Yurt Living: Dome, Cupola or Spire?

Every yurt has a central compression ring. The exterior finale is typically a dome. Yet there are some options that may surprise you.

A yurt cupola is especially nice for tropical environments. Claire Wolfe, who wrote about her yurt building for Backwoods Home Magazine, replaces the dome skylight for a cupola. She utilized a powder-coated steel frame with an architectural fabric cover. The cupola was raised six inches around the perimeter. As a result, there’s shade and a natural cooling system with maximum air flow.

If you select a less expensive dome instead, Claire recommends it open and close, — not be fixed. She emphasizes how important it is for that airflow on hot summer days. “The skylight is a big feature of yurt living,” she adds, “both for utility and beauty because you’ll probably spend many hours admiring and appreciating it.”

Stanley McGaughey shares his yurt building at Tug Hollow in New York state online. He notes that a spire is architectural and a cupola is functional. Pictured are with both aspects, — interior and exterior. In summary, the architectural roof is vented.

Eco Design in Australia offers plans for octagonal yurt building kits. Pictured is the interior view of a windowed cupola which optimizes air flow.

For a minor fee, you can purchase the How to Build a Yurt Fact Sheet from the Center for Alternative Technology. The illustrated DIY guide is illustrated by experienced builder Steve Place. This fact sheet is available to download. The Australian center offers solutions to some of the most serious challenges facing our planet and the human race. Yurt living is one practical way they address such problems.

Enthusiasts please never forget Becky Kemery, author of Yurts: Living in the Round. She pops up from my Internet searches frequently answering queries and contributing advice on forums. If you have a specific yurt question, she’s the Queen! Yet feel free to send feedback below regarding this or related posts. And remember, your local yurt experts probably provide custom construction needs.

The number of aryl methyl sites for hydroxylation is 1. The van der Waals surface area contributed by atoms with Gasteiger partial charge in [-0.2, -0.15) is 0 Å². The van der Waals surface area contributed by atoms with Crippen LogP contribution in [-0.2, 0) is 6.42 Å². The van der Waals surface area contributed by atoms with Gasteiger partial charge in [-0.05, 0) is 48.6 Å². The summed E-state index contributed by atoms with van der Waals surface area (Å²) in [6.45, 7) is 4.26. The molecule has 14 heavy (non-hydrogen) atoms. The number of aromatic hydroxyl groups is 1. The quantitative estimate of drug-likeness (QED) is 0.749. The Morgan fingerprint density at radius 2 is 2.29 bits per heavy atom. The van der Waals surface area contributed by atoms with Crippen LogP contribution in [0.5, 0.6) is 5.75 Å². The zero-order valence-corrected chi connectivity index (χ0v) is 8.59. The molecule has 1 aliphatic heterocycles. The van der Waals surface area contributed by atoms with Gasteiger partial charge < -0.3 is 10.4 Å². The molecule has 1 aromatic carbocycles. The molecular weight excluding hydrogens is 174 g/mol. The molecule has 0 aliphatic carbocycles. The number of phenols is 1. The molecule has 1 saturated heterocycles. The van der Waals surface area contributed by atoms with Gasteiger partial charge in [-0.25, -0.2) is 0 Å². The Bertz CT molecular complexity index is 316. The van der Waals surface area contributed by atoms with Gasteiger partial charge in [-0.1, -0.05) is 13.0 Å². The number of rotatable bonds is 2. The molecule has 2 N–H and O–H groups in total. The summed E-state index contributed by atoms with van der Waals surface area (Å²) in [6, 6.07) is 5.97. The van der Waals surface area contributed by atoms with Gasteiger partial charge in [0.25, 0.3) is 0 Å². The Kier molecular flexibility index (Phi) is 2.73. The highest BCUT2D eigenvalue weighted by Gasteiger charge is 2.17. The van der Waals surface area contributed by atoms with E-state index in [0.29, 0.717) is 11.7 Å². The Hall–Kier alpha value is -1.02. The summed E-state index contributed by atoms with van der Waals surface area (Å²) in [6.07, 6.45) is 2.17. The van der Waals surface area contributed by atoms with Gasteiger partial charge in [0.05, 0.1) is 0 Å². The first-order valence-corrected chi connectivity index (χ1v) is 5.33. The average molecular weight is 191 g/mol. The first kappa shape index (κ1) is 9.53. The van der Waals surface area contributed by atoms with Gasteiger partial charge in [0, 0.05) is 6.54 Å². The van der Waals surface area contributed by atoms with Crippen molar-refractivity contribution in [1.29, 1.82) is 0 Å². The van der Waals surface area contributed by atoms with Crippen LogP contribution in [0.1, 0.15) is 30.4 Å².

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About the Author

I am Delia, d/b/a Chic Eco on www.ChicEco.com, and established myself as an eco fashion guru by learning “who makes what in the world of environmental fashion and design.”

Enjoy reading some of my freelance writing about environmental design, fashion and art — from both consumer and supplier perspectives. You may notice I focus most on individual eco designers, movers and shakers.

From sustainable fashion apparel to paint and flooring, discoveries are a rush. I get my kicks this way. I also offer sales representation of earth-friendly designed products for wholesale buyers. Retailers may take advantage of my services with factory-direct pricing. Spend less time sourcing and prevent green-washed purchases!

My other forte is connecting suppliers with business-to-business tools. Aspects of my business vary with consulting services while I’m proud to be the aide that embraces unique and innovative gigs.

I’m originally a Kentucky Blue Grass gal who relocated to Maui early 2006 and the tropical Puna District of Big Island, Hawaii late 2007. Walk the talk is my motto here.

Early 2009 I constructed a yurt home office in a semi-urban setting on a tiny lot. My water comes from the sky, contained in a catchment that’s not likely to dry in this rain forest. The electric is designed for solar conversion. I grow about 30% of my food organically, compost, and recycle to the hilt. Permaculture with a full eco system is my gardening style.

In fact, gardening is my ultimate joy. I seek gigs like design, weeding and planting between other jobs. My love is Hawai’i which has more climate zones than any state. There are frequent earthquakes here, typically under a 3.0 magnitude, and I happen to dig the vibrations. It’s a wonderful simple life in paradise. As I grow older and wiser, I become more and more grateful.

  • Hi Delia–
    Just a few small clarifications on this post–the Center for Alternative Technology (CAT) is located in Wales, not Australia, and Steve Place’s instructions are for a Turkic-style yurt (with bentwood roof poles).

    I love Claire Wolfe’s work, too. Wish she was still writing about yurts… So glad that you are, though.

    Thanks for the link to my site. Hoping you are enjoying your yurt to the max (and wishing I was in Hawaii:) ).

    All the best,
    becky kemery
    Author of “YURTS: Living in the Round”

  • Hi Delia–
    Just a few small clarifications on this post–the Center for Alternative Technology (CAT) is located in Wales, not Australia, and Steve Place’s instructions are for a Turkic-style yurt (with bentwood roof poles).

    I love Claire Wolfe’s work, too. Wish she was still writing about yurts… So glad that you are, though.

    Thanks for the link to my site. Hoping you are enjoying your yurt to the max (and wishing I was in Hawaii:) ).

    All the best,
    becky kemery
    Author of “YURTS: Living in the Round”